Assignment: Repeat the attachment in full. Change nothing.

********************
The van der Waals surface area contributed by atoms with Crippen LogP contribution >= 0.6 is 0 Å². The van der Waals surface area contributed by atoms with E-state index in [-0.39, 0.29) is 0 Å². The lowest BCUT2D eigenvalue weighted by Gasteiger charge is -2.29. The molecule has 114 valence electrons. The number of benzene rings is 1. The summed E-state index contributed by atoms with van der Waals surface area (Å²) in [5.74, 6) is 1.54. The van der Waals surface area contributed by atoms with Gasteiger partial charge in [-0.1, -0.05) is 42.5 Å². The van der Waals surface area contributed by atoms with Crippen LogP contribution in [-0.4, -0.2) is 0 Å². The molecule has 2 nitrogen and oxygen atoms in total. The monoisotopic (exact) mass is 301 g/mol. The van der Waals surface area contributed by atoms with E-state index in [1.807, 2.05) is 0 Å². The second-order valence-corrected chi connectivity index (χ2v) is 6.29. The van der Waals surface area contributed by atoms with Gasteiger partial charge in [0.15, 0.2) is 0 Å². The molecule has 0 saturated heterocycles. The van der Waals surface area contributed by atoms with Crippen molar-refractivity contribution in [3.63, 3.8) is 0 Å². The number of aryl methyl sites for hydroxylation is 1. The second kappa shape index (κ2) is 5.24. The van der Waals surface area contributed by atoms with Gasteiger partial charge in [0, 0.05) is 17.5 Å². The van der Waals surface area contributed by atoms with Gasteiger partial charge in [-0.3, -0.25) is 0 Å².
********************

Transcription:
The van der Waals surface area contributed by atoms with Crippen LogP contribution >= 0.6 is 0 Å². The van der Waals surface area contributed by atoms with E-state index in [-0.39, 0.29) is 0 Å². The lowest BCUT2D eigenvalue weighted by Gasteiger charge is -2.29. The molecule has 114 valence electrons. The number of benzene rings is 1. The summed E-state index contributed by atoms with van der Waals surface area (Å²) in [5.74, 6) is 1.54. The van der Waals surface area contributed by atoms with Gasteiger partial charge in [-0.1, -0.05) is 42.5 Å². The van der Waals surface area contributed by atoms with Crippen LogP contribution in [-0.4, -0.2) is 0 Å². The molecule has 2 nitrogen and oxygen atoms in total. The monoisotopic (exact) mass is 301 g/mol. The van der Waals surface area contributed by atoms with E-state index in [1.807, 2.05) is 0 Å². The second-order valence-corrected chi connectivity index (χ2v) is 6.29. The van der Waals surface area contributed by atoms with Gasteiger partial charge in [0.15, 0.2) is 0 Å². The molecule has 0 saturated heterocycles. The van der Waals surface area contributed by atoms with Crippen molar-refractivity contribution in [3.63, 3.8) is 0 Å². The number of aryl methyl sites for hydroxylation is 1. The second kappa shape index (κ2) is 5.24. The van der Waals surface area contributed by atoms with Gasteiger partial charge in [0, 0.05) is 17.5 Å². The van der Waals surface area contributed by atoms with Gasteiger partial charge in [-0.3, -0.25) is 0 Å².